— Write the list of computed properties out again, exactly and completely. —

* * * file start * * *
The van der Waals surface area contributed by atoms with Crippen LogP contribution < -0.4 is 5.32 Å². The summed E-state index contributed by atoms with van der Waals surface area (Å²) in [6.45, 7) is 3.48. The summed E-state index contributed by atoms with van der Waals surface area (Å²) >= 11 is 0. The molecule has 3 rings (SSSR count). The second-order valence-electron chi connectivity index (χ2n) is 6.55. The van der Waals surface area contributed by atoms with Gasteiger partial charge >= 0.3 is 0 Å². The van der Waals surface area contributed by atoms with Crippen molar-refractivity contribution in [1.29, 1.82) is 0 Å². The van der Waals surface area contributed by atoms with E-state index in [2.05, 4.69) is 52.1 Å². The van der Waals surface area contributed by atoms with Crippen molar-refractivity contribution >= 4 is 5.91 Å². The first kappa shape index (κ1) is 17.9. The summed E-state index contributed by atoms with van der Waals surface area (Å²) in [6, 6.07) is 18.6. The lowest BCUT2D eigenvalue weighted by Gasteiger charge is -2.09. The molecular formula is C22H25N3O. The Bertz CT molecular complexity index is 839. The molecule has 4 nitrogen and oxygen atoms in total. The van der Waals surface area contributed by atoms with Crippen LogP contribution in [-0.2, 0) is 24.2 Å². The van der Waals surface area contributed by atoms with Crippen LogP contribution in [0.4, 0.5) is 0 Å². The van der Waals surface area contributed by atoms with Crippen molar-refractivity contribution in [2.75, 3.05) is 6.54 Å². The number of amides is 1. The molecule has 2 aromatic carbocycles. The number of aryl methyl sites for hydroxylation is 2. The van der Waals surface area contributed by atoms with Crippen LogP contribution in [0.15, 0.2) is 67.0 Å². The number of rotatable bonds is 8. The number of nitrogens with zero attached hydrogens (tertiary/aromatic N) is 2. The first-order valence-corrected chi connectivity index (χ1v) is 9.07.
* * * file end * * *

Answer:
The van der Waals surface area contributed by atoms with Crippen LogP contribution < -0.4 is 5.32 Å². The summed E-state index contributed by atoms with van der Waals surface area (Å²) in [6.45, 7) is 3.48. The summed E-state index contributed by atoms with van der Waals surface area (Å²) >= 11 is 0. The molecule has 3 rings (SSSR count). The second-order valence-electron chi connectivity index (χ2n) is 6.55. The van der Waals surface area contributed by atoms with Gasteiger partial charge >= 0.3 is 0 Å². The van der Waals surface area contributed by atoms with Crippen molar-refractivity contribution in [1.29, 1.82) is 0 Å². The van der Waals surface area contributed by atoms with E-state index in [2.05, 4.69) is 52.1 Å². The van der Waals surface area contributed by atoms with Crippen molar-refractivity contribution >= 4 is 5.91 Å². The first kappa shape index (κ1) is 17.9. The summed E-state index contributed by atoms with van der Waals surface area (Å²) in [6, 6.07) is 18.6. The lowest BCUT2D eigenvalue weighted by Gasteiger charge is -2.09. The molecular formula is C22H25N3O. The Bertz CT molecular complexity index is 839. The molecule has 4 nitrogen and oxygen atoms in total. The van der Waals surface area contributed by atoms with Crippen LogP contribution in [-0.2, 0) is 24.2 Å². The van der Waals surface area contributed by atoms with Crippen LogP contribution in [0.4, 0.5) is 0 Å². The van der Waals surface area contributed by atoms with Crippen molar-refractivity contribution in [2.75, 3.05) is 6.54 Å². The number of amides is 1. The molecule has 2 aromatic carbocycles. The number of aryl methyl sites for hydroxylation is 2. The van der Waals surface area contributed by atoms with Crippen LogP contribution in [0.15, 0.2) is 67.0 Å². The number of rotatable bonds is 8. The number of nitrogens with zero attached hydrogens (tertiary/aromatic N) is 2. The first-order valence-corrected chi connectivity index (χ1v) is 9.07.